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How are the returns on your equity?
Through the volatility of recent weeks, we have managed to produce a return profile with significantly less variability as well as a substantially smaller adverse impact on our clients’ wealth.
I say this not to boast but to posit the idea that there is merit in discussing a particular and powerful metric.
As an aside, I believe the contributors to this profile have been a focus on high quality businesses, a margin of safety in the difference between price and valuation, and the ability to hold large amounts of cash when attractive opportunities are unavailable.
For today’s discussion, we’ll put aside our more complete definition of an extraordinary businesses; one with bright prospects for sales and profits, high rates of return on equity - driven by sustainable competitive advantages, solid cashflow, little or no debt - and are run by first-class managers that think like owners and treat their shareholders as such.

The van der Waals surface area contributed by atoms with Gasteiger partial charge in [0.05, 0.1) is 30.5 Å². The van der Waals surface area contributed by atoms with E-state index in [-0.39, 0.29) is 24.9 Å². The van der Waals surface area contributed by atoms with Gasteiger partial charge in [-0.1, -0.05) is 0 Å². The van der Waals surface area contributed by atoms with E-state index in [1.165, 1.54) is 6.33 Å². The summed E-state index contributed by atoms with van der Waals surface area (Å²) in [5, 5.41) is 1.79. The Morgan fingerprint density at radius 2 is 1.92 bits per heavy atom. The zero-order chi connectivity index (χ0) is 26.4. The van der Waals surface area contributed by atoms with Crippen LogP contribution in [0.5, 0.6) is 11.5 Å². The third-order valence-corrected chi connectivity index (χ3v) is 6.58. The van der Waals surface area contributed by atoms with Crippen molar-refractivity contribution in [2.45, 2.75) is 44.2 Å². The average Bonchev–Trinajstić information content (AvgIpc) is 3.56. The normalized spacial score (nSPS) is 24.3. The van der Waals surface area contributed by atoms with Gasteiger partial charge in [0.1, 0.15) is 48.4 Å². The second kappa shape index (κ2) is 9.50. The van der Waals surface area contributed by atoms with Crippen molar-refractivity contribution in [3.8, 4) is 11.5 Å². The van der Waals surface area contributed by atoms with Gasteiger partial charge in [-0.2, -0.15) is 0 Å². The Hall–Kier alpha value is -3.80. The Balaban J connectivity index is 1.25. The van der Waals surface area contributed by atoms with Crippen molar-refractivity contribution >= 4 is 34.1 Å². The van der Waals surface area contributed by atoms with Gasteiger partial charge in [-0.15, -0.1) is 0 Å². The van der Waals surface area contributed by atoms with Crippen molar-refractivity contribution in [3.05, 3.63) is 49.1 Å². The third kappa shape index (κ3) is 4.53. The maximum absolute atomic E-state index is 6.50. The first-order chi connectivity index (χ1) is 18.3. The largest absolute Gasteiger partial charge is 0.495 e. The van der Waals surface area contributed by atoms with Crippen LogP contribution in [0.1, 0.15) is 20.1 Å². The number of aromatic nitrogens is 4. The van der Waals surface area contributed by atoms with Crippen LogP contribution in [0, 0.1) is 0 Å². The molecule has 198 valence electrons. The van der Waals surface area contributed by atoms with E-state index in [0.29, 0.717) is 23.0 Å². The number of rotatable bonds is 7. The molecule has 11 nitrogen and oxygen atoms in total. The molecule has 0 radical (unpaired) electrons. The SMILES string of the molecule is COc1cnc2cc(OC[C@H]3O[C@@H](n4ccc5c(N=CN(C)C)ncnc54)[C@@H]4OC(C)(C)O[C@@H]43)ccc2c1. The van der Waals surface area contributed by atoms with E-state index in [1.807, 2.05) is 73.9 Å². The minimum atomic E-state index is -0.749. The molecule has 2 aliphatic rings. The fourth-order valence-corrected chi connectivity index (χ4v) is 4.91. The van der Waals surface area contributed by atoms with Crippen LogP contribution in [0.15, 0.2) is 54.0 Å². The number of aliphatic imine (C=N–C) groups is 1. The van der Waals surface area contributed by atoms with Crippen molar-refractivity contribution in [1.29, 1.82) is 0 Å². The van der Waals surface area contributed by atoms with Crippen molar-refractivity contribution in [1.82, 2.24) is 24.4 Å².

A good business to own is one that produces growing profits. That seems obvious. Indeed it was what the vast majority of analysts and equity investors are looking for.
Perhaps less obvious, however, is that the best business to own is the one that also requires the least amount of capital to be invested in it to generate those profits. There is a yawning chasm in the worth of a business that grows and requires lots of additional capital, and the business that grows and doesn’t need any additional capital.
A perfect business, then, might be one that requires no staff and thus has no labour costs, no machinery and so does not require any equipment to be maintained or replaced; and no inventory, so there’s no need for trucks, warehouses or stock management systems and no chance that you will be left holding products that are obsolete of out of fashion. All of these things, if required by a business, mean that there is less cash to distribute to you or less cash available to be invested elsewhere. First prize, therefore, is a business that generates very high returns with all of those profits available to be distributed or reinvested as you, the owner, sees fit.